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Tobias Selz
,
Lucas Fischer
, and
George C. Craig

atmosphere’s scale-dependence behavior appropriately, shortcomings in the numerics or parameterizations are likely. In the case of kinetic energy, the evaluation of scaling exponents has provided valuable insights into model performance ( Skamarock 2004 ; Hamilton et al. 2008 ; Bierdel et al. 2012 ; Fang and Kuo 2015 ). For water vapor, Schemann et al. (2013) investigated the scaling behaviors of a GCM, an NWP model, and a large-eddy simulation (LES) and the implication for cloud parameterizations

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Simon Ageet
,
Andreas H. Fink
,
Marlon Maranan
, and
Benedikt Schulz

-permitting (CP) version of the Met Office (UKMO) model performed better than the global model over East Africa, especially for extreme events. However, they also noted that the CP model often overestimates the extreme rainfall compared to observations. Stellingwerf et al. (2021) showed that the ECMWF model performed best when compared to models from other centers. At the subseasonal time scale, de Andrade et al. (2021) evaluated reforecasts from three global forecasting centers over Africa and found that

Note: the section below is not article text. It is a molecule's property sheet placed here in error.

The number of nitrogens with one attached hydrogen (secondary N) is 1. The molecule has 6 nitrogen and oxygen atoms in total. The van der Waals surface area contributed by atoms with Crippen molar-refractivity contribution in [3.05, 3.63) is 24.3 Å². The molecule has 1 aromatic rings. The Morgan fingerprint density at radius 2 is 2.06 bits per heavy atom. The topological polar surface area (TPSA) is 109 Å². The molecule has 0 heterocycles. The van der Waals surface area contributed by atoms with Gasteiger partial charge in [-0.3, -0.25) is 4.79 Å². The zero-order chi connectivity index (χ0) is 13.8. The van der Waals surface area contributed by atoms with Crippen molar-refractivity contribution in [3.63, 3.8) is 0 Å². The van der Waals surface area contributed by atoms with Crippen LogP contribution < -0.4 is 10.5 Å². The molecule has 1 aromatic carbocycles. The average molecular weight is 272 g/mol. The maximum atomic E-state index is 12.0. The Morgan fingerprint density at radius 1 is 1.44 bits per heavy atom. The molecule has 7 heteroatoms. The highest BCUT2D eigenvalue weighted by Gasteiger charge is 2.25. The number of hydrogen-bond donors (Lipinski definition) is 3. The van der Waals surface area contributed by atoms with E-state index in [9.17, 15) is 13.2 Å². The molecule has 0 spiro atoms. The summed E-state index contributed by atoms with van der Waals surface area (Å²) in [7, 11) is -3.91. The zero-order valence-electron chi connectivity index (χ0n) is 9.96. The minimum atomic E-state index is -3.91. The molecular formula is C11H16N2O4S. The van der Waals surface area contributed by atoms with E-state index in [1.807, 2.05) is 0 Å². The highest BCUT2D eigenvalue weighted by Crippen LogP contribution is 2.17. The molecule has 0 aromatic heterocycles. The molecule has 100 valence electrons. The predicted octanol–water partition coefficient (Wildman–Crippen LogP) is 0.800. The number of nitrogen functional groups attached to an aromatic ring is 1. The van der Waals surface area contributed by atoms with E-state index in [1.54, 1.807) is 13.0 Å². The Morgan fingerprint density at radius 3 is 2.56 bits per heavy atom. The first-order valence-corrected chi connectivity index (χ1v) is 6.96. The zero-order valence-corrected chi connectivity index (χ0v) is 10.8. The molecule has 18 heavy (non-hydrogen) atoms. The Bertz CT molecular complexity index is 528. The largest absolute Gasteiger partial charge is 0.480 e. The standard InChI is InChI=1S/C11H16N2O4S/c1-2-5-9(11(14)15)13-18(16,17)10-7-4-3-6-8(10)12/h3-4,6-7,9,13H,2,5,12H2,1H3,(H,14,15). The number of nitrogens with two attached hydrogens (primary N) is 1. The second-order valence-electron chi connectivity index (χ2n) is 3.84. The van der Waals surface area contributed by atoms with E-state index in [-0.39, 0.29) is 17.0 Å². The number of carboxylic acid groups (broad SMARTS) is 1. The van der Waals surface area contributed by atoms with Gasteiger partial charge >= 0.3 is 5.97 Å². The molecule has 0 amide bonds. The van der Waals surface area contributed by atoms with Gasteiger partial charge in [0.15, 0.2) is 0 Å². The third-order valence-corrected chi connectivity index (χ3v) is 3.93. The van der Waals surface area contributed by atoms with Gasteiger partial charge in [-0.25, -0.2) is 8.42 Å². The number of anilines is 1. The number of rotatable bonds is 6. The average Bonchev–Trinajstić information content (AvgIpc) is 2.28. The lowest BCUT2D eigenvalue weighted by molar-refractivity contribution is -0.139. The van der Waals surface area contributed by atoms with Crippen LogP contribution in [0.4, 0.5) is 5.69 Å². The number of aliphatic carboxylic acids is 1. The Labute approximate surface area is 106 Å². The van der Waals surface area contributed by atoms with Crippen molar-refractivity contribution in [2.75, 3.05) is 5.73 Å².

Open access
Christopher Polster
and
Volkmar Wirth

analysis are therefore made up of values obtained from different lead times of the forecasts. This is acceptable to us since we are not interested in evaluating model performance at a fixed forecast horizon. We have found that the statistical robustness of our results is considerably enhanced when combining consecutive ensemble runs compared to an analysis based on a single ensemble only. Fig . 1. For the sensitivity analysis in section 3 , we combine four consecutive forecast ensembles, here

Open access
Tobias Necker
,
Martin Weissmann
,
Yvonne Ruckstuhl
,
Jeffrey Anderson
, and
Takemasa Miyoshi